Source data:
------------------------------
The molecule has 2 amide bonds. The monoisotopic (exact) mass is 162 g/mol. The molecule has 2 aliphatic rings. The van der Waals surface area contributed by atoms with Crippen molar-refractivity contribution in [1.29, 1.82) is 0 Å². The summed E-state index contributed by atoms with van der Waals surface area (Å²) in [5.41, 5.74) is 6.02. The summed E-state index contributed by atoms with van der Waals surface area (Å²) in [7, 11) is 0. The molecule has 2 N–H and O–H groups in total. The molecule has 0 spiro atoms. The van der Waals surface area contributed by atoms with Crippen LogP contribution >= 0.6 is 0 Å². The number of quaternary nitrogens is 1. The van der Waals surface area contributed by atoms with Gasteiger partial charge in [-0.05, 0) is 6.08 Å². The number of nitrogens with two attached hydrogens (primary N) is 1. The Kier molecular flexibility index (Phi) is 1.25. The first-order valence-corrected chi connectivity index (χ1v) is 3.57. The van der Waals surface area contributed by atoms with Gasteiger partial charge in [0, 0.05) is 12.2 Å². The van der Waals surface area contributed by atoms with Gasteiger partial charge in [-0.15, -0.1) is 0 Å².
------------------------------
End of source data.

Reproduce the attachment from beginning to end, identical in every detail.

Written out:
The molecule has 2 amide bonds. The monoisotopic (exact) mass is 162 g/mol. The molecule has 2 aliphatic rings. The van der Waals surface area contributed by atoms with Crippen molar-refractivity contribution in [1.29, 1.82) is 0 Å². The summed E-state index contributed by atoms with van der Waals surface area (Å²) in [5.41, 5.74) is 6.02. The summed E-state index contributed by atoms with van der Waals surface area (Å²) in [7, 11) is 0. The molecule has 2 N–H and O–H groups in total. The molecule has 0 spiro atoms. The van der Waals surface area contributed by atoms with Crippen LogP contribution >= 0.6 is 0 Å². The number of quaternary nitrogens is 1. The van der Waals surface area contributed by atoms with Gasteiger partial charge in [-0.05, 0) is 6.08 Å². The number of nitrogens with two attached hydrogens (primary N) is 1. The Kier molecular flexibility index (Phi) is 1.25. The first-order valence-corrected chi connectivity index (χ1v) is 3.57. The van der Waals surface area contributed by atoms with Gasteiger partial charge in [0, 0.05) is 12.2 Å². The van der Waals surface area contributed by atoms with Gasteiger partial charge in [-0.15, -0.1) is 0 Å².